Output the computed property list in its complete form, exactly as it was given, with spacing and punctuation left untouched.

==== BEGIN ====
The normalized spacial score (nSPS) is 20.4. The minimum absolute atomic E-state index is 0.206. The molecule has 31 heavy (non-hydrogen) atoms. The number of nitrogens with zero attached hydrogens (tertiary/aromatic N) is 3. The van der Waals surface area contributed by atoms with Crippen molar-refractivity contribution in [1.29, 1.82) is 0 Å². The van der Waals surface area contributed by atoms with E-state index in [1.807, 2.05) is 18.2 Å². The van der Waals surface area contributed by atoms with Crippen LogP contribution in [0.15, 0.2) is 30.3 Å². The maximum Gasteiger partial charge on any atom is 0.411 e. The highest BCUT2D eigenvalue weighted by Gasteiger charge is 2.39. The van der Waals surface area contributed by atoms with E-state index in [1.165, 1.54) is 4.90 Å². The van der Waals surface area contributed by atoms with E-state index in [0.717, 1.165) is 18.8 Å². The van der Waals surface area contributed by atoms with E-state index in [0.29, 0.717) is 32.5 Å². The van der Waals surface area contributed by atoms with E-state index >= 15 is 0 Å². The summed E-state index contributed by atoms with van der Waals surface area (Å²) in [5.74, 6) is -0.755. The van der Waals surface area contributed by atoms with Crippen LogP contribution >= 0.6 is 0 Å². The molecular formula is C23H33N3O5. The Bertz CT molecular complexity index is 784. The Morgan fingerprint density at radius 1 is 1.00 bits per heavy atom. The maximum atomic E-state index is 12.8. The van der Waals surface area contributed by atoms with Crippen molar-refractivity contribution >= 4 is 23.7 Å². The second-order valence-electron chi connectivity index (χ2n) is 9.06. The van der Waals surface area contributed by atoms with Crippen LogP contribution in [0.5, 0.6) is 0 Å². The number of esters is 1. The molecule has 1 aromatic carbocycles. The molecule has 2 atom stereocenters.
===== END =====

The normalized spacial score (nSPS) is 20.4. The minimum absolute atomic E-state index is 0.206. The molecule has 31 heavy (non-hydrogen) atoms. The number of nitrogens with zero attached hydrogens (tertiary/aromatic N) is 3. The van der Waals surface area contributed by atoms with Crippen molar-refractivity contribution in [1.29, 1.82) is 0 Å². The van der Waals surface area contributed by atoms with E-state index in [1.807, 2.05) is 18.2 Å². The van der Waals surface area contributed by atoms with Crippen LogP contribution in [0.15, 0.2) is 30.3 Å². The maximum Gasteiger partial charge on any atom is 0.411 e. The highest BCUT2D eigenvalue weighted by Gasteiger charge is 2.39. The van der Waals surface area contributed by atoms with E-state index in [1.165, 1.54) is 4.90 Å². The van der Waals surface area contributed by atoms with E-state index in [0.717, 1.165) is 18.8 Å². The van der Waals surface area contributed by atoms with E-state index in [0.29, 0.717) is 32.5 Å². The van der Waals surface area contributed by atoms with E-state index >= 15 is 0 Å². The summed E-state index contributed by atoms with van der Waals surface area (Å²) in [5.74, 6) is -0.755. The van der Waals surface area contributed by atoms with Crippen LogP contribution >= 0.6 is 0 Å². The molecular formula is C23H33N3O5. The Bertz CT molecular complexity index is 784. The Morgan fingerprint density at radius 1 is 1.00 bits per heavy atom. The maximum atomic E-state index is 12.8. The van der Waals surface area contributed by atoms with Crippen molar-refractivity contribution >= 4 is 23.7 Å². The second-order valence-electron chi connectivity index (χ2n) is 9.06. The van der Waals surface area contributed by atoms with Crippen LogP contribution in [0.5, 0.6) is 0 Å². The number of esters is 1. The molecule has 1 aromatic carbocycles. The molecule has 2 atom stereocenters.